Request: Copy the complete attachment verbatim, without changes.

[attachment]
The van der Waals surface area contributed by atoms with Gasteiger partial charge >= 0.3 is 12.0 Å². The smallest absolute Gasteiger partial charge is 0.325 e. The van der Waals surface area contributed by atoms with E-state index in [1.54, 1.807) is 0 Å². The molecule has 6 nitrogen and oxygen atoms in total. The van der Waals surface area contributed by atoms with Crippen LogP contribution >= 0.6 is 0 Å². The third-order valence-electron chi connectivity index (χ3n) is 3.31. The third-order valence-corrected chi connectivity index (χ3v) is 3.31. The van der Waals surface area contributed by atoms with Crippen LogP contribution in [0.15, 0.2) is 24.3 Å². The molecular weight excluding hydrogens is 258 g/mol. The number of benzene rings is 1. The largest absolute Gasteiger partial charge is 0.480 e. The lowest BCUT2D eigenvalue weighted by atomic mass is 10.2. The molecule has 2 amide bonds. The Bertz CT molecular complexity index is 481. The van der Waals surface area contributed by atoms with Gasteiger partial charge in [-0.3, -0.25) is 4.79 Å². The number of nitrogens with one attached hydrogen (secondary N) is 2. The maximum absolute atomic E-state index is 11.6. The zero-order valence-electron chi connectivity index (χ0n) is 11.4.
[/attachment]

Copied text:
The van der Waals surface area contributed by atoms with Gasteiger partial charge >= 0.3 is 12.0 Å². The smallest absolute Gasteiger partial charge is 0.325 e. The van der Waals surface area contributed by atoms with E-state index in [1.54, 1.807) is 0 Å². The molecule has 6 nitrogen and oxygen atoms in total. The van der Waals surface area contributed by atoms with Crippen LogP contribution >= 0.6 is 0 Å². The third-order valence-electron chi connectivity index (χ3n) is 3.31. The third-order valence-corrected chi connectivity index (χ3v) is 3.31. The van der Waals surface area contributed by atoms with Crippen LogP contribution in [0.15, 0.2) is 24.3 Å². The molecular weight excluding hydrogens is 258 g/mol. The number of benzene rings is 1. The largest absolute Gasteiger partial charge is 0.480 e. The lowest BCUT2D eigenvalue weighted by atomic mass is 10.2. The molecule has 2 amide bonds. The Bertz CT molecular complexity index is 481. The van der Waals surface area contributed by atoms with Gasteiger partial charge in [-0.3, -0.25) is 4.79 Å². The number of nitrogens with one attached hydrogen (secondary N) is 2. The maximum absolute atomic E-state index is 11.6. The zero-order valence-electron chi connectivity index (χ0n) is 11.4.